South Africa

City Protest

Fire fighter anger shifts to Cape Town, with protesters claiming they are ‘overworked and underpaid’

Fire fighter anger shifts to Cape Town, with protesters claiming they are ‘overworked and underpaid’
SAMWU Cape Metro Region marched to the Cape Town Civic Centre with a list of demands in support of firefighters, 25 October 2018. Photo: Leila Dougan

Fire fighters in Cape Town protested against working conditions in the city on Thursday, asking: “We must be paid overtime… We provide an important service to working-class citizens.”

Hundreds of members from the SA Municipal Workers Union (Samwu) marched to the Cape Town Civic Centre to deliver a memorandum of demands to city officials on Thursday morning.

The peaceful march was organised to draw attention to the grievances of fire fighters who claim that they are “overworked and underpaid”. A handful of Taxify, Uber and striking MyCiti employees also joined the march to show their support.

Samwu’s Xolani Diniso said fire fighters are not paid overtime and the allowance that is given in lieu of overtime is not sufficient.

The protest comes days after a devastating fire tore through Khayelitsha’s Town 2, leaving thousands homeless and killing resident, Sango Nqeneka, a backyard dweller last Saturday. Another blaze in Kosovo, an informal settlement in Philippi, destroyed over 120 shacks and displaced over 1,400 people on Sunday.

The demand from fire fighters in Cape Town follows a similar demand made in Johannesburg after a fire at the Bank of Lisbon building that claimed the lives of three fire fighters.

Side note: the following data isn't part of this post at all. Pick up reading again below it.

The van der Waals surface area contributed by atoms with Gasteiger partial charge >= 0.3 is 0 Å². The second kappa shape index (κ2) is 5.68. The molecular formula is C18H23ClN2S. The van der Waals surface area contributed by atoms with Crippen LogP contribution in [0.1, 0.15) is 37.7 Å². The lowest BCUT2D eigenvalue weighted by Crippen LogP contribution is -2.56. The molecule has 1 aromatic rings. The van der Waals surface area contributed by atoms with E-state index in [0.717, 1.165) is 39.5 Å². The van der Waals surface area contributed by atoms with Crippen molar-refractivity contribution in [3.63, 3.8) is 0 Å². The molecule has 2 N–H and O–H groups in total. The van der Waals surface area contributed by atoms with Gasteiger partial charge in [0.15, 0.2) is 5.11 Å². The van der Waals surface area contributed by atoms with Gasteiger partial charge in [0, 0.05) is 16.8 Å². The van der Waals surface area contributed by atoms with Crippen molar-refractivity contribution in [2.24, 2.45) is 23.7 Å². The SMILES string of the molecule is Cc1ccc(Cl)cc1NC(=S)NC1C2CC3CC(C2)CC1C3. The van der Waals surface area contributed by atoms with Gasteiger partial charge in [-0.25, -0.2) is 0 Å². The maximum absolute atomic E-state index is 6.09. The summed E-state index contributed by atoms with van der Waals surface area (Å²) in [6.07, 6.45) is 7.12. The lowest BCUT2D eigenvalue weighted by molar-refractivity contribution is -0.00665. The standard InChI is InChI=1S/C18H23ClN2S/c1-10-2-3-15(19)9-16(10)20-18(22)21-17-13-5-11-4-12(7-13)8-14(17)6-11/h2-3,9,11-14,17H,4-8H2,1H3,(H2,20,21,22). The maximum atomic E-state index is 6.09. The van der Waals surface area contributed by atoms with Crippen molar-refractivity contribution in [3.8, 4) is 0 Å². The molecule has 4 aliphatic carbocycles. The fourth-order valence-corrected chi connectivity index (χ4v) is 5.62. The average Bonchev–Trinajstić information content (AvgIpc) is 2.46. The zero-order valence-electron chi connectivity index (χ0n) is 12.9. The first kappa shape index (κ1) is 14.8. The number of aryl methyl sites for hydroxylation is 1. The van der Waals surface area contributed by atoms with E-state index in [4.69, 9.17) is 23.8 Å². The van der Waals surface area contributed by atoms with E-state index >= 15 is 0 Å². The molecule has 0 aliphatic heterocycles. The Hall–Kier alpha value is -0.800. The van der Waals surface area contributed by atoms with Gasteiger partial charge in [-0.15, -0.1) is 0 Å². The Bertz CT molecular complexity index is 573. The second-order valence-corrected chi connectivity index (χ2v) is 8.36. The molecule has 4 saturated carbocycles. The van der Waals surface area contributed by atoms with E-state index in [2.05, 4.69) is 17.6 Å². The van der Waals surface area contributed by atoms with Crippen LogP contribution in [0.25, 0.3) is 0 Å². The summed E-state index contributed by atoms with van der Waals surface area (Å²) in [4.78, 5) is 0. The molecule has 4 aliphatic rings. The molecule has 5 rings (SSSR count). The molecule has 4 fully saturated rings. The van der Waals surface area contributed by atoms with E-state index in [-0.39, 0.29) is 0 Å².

“We are a critical service and we want to be paid for the hours we work,” said Diniso. “When fire fighters work on a public holiday, they are not paid overtime. How can you be paid an allowance? We must be paid overtime… We provide an important service to working class citizens.”

Their list of demands includes the end of exploitation of fire fighters, abolishment of clocking machines and an end to the relocation of staff without proper consultation, among others.

“We find ourselves here to voice our concerns and displeasure in how (the city) is treating us. They are oppressing us. When there are problems of fires you, the fire fighters will be at the forefront,” Diniso said to the crowd.

Richard Bosman, director of the city’s safety and security directorate came to collect their list of demands at the Civic Centre steps but the leaders of the march refused to hand them over to him, saying that Bosman is already aware of their demands and has not responded adequately.

Richard Bosman is involved in all the mischief we are fighting against so we can’t give him the memorandum, they must send someone else to come out,” said Xolile Ncayo, Samwu regional secretary.

Protesters momentarily blocked Hertzog Boulevard, with a heavy police presence, including more than 15 police vans and two nyalas, containing demonstrators and ushering them back to the steps of the Civic Centre.

You are making us stand in the sun for something that is unnecessary with all the police here. We are your colleagues,” said Diniso to Employee Relations Manager at City of Cape Town Wesley van Heerden, City of Cape Town’s Safety and Security Directorate member Joe Barnes and Ernest Sass, Executive Director: Social Development and Early Childhood Development, who eventually came to meet the demonstrators outside the Civic Centre and collected their list of demands.

If you stay in Khayelitsha, or Mitchells Plain or Hout Bay Imizamu Yethu, you understand that fire fighters are attending to emergencies after hours… The community will suffer if the fire fighters are not being paid for the hours they work, the community will suffer. This campaign is a campaign for all,” said Diniso. DM

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